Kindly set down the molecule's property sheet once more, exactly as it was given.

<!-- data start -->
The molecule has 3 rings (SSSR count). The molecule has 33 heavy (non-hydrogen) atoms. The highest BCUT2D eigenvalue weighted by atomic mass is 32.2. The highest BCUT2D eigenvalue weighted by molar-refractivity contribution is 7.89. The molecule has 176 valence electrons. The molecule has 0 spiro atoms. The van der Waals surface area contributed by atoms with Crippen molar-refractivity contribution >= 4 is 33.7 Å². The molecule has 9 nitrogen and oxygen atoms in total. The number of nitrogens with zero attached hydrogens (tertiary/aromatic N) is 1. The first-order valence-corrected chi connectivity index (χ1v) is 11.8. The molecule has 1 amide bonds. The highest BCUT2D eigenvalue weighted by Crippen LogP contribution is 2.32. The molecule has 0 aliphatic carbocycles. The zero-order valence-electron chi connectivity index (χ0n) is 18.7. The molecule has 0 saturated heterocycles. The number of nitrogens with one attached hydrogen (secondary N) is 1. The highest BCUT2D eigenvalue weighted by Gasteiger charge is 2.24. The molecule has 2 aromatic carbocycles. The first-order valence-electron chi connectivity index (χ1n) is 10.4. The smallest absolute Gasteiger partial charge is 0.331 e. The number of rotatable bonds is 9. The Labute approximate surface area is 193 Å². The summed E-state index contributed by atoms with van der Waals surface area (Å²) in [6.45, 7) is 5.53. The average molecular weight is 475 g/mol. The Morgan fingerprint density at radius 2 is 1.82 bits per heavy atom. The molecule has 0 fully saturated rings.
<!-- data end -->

The molecule has 3 rings (SSSR count). The molecule has 33 heavy (non-hydrogen) atoms. The highest BCUT2D eigenvalue weighted by atomic mass is 32.2. The highest BCUT2D eigenvalue weighted by molar-refractivity contribution is 7.89. The molecule has 176 valence electrons. The molecule has 0 spiro atoms. The van der Waals surface area contributed by atoms with Crippen molar-refractivity contribution >= 4 is 33.7 Å². The molecule has 9 nitrogen and oxygen atoms in total. The number of nitrogens with zero attached hydrogens (tertiary/aromatic N) is 1. The first-order valence-corrected chi connectivity index (χ1v) is 11.8. The molecule has 1 amide bonds. The highest BCUT2D eigenvalue weighted by Crippen LogP contribution is 2.32. The molecule has 0 aliphatic carbocycles. The zero-order valence-electron chi connectivity index (χ0n) is 18.7. The molecule has 0 saturated heterocycles. The number of nitrogens with one attached hydrogen (secondary N) is 1. The highest BCUT2D eigenvalue weighted by Gasteiger charge is 2.24. The molecule has 2 aromatic carbocycles. The first-order valence-electron chi connectivity index (χ1n) is 10.4. The smallest absolute Gasteiger partial charge is 0.331 e. The number of rotatable bonds is 9. The Labute approximate surface area is 193 Å². The summed E-state index contributed by atoms with van der Waals surface area (Å²) in [6.45, 7) is 5.53. The average molecular weight is 475 g/mol. The Morgan fingerprint density at radius 2 is 1.82 bits per heavy atom. The molecule has 0 fully saturated rings.